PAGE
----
- The scenes depicting the murder of the DeFeo family are fairly disturbing, and only gets worse when you realize that the murders actually happened.
- George Lutz getting more erratic over the course of the movie, occasionally getting violent with friends and family, is a potent source of Adult Fear. Near the end of the movie you start to fear that he'll kill somebody.
- Demonic entity/"imaginary friend" Jodie's antics. First we have the babysitter trapped in a closet with no lock, who pounds on the door until her knuckles bleed. Then the light goes out and she's stuck inside for hours. When she's finally let out, the little girl she was babysitting explains Jodie wouldn't let her open the door.
- When said girl complains to Kathy about being yelled at, Kathy tells her she should listen to George. Her response? "Jodie doesn't like George."
- GET OUT.
- Later, the same little girl is singing "Jesus Loves Me" as her mother walks down the hall. She comes in and we - but not her - see that the rocking chair in the corner of the room has been moving on its own as the daughter sings to Jodie. When the little girl complains her mother scared Jodie away and she went out the window, the mother goes to look in order to demonstrate Jodie is imaginary, only to be greeted by two glowing red eyes staring back at her. Keep in mind this is a second-story window with nothing outside to stand on. And then later in the movie, we get a brief glimpse of Jodie's form (as pictured above). That thing is huge.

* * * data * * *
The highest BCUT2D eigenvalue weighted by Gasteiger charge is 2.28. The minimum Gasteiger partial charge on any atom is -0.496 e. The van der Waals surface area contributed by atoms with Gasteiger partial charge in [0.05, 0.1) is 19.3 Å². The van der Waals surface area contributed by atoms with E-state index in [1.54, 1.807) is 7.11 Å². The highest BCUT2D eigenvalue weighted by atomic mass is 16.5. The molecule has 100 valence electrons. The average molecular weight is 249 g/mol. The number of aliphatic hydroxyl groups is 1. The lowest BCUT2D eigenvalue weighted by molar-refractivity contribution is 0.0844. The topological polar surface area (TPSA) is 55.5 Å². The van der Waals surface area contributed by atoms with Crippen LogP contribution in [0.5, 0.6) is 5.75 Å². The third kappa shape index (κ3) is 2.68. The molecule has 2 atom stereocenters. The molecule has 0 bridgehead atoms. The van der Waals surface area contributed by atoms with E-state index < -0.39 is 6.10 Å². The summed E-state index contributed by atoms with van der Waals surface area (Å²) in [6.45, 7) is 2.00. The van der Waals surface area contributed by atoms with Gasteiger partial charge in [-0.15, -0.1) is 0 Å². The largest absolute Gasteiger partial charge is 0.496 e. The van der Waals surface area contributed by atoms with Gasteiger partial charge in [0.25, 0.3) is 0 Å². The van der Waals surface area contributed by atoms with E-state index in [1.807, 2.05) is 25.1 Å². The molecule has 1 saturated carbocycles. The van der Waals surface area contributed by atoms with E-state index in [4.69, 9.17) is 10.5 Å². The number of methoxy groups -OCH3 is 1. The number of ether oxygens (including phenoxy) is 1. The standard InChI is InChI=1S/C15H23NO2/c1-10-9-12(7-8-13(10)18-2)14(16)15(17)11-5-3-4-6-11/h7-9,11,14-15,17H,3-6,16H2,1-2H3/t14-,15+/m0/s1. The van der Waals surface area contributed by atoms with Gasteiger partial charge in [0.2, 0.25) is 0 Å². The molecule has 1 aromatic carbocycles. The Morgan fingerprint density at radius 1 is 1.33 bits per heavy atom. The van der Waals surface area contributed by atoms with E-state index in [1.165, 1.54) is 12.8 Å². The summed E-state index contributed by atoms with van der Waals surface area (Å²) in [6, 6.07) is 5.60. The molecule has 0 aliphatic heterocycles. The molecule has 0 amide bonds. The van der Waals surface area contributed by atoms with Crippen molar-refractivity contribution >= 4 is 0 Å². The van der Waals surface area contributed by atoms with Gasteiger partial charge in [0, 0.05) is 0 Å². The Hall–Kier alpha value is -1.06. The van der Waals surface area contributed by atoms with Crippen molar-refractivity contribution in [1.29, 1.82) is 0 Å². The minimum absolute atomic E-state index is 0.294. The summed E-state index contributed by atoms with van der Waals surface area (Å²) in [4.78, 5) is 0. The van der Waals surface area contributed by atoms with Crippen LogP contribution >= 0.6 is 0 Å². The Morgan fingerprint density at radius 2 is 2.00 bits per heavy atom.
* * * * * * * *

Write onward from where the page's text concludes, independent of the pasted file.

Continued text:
- The black pit to Hell in the basement filled with unknown black pitch.
- The scary look on that lady's face when she said "it is the passage to Hell!" She sounded so evil!
- More subjectively, the entire film's Kudzu Plot could be considered this IF it was meant to be intentional. The random, disconcerting moments and plot threads, often left without any real closure, give the film a sense understated creepiness in the vein of a David Lynch movie.
Nightmare Fuel / The Amityville Horror (1979)